Strength for Today and Bright Hope for Tomorrow

Volume 1:7 November 2001
Editor: M. S. Thirumalai, Ph.D.
Associate Editor: B. Mallikarjun, Ph.D.


Sam Mohanlal, Ph.D.


In the last three articles, we focused on the listening skill. Please check Applying Linguistics to the Teaching of Indian Languages - 1 , and Applying Linguistics to the Teaching of Indian Languages - 2, and Applying Linguistics to the Teaching of Indian Languages - 3 for ready reference.

In this article, we focus on the methods to develop better listening to the discourses. Briefly stated, a discourse is a block of connected sentences, in meaning and focus. There is no need that all the sentences in a discourse should be of the same structure. In fact, one may even say that a characteristic of discouse is that it has a variety of sentences. A discourse may have more than one participant. A conversation is an excellent example of a discourse. However, there is no need that the discourses should all be in the form of dialogues. While there are certain universal characteristics that are employed in all human languages, there are also language-specific characteristics of discourses in individual languages. Ultimately the students are listening to discourses in their daily life and so they should have adequate skills in listening to a block of related sentences and to derive some meaning out of these sentences. No body speaks a sentence and then waits for the listener to make something out of it, and then proceed to utter other sentences one by one. Yes, indeed, on several occasions we may use this strategy, but more often than not our discourses consist of a good number of sentences. A second language learner should understand the discourse strategies adopted in his target language. A mother tongue speaker should hone his skills in developing appropriate conversations. For this, both the second language and first language learners should develop skills to comprehend the discourse they are exposed to and flow with it.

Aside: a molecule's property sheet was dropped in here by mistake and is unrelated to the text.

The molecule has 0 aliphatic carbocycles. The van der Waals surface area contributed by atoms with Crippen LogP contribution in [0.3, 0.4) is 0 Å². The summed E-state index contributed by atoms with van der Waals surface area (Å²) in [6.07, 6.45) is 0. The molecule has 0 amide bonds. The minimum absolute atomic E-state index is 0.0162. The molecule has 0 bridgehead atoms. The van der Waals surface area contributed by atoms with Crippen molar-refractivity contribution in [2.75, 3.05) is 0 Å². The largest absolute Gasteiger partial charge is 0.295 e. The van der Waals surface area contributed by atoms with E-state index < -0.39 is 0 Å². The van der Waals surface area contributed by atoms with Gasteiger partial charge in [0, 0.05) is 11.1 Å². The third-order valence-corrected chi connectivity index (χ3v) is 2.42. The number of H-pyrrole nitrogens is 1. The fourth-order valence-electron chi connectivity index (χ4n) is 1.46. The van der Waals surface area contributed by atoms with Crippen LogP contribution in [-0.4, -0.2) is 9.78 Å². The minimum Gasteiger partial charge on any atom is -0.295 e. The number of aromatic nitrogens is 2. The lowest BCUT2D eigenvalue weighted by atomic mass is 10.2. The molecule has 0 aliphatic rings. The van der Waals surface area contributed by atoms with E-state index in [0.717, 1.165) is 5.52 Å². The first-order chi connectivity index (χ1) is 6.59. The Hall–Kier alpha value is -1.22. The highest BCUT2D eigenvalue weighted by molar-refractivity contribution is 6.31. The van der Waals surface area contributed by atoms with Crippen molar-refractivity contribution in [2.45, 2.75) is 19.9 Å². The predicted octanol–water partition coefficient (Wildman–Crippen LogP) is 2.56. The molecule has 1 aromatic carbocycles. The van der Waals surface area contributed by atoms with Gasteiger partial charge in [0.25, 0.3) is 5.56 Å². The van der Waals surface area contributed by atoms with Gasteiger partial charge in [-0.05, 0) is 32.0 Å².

The students may be introduced to the following strategies:

  1. i. Listen to and identify the elements that initiate a convesation.
  2. ii. Listen and identify the elements that change the topic of the conversation or direct the progress of the conversation.
  3. iii. Listen to and identify the natural ways of using the gap fillers used in the language, such as um, ah, etc.
  4. iv. Listen to and identify those elements that signify the use of fillers.
  5. v. Listen to the intonations, and infer what these signify. Stress in English, significant pauses in Indian languages, and tones in Panjabi and Sindhi, the use of juncture in the target language, etc., will help the students to comprehend the message correctly.
  6. The special characteristics of negative exposition in the target language.
  7. Use of sentence conjunctives such as but, and, because, etc.
  8. Use of sacrcasm. An affirmative sentence may give a negative meaning. It may convey some contempt even. Obviously such expressions have context attestations and also carry different intonation patterns.


While selecting discourses for training the students to listen to discourses, care must be taken that the selected discourses are real and natural situations. We should ask the native speakers to verify whether the sentences are indeed used the way we wish to present them to our students. In some ways even Hindi language teaching becomes artificial in our classes. For English we tend to create our own sentences that may be natural in the Indian English context, but not so for the native spekers of English.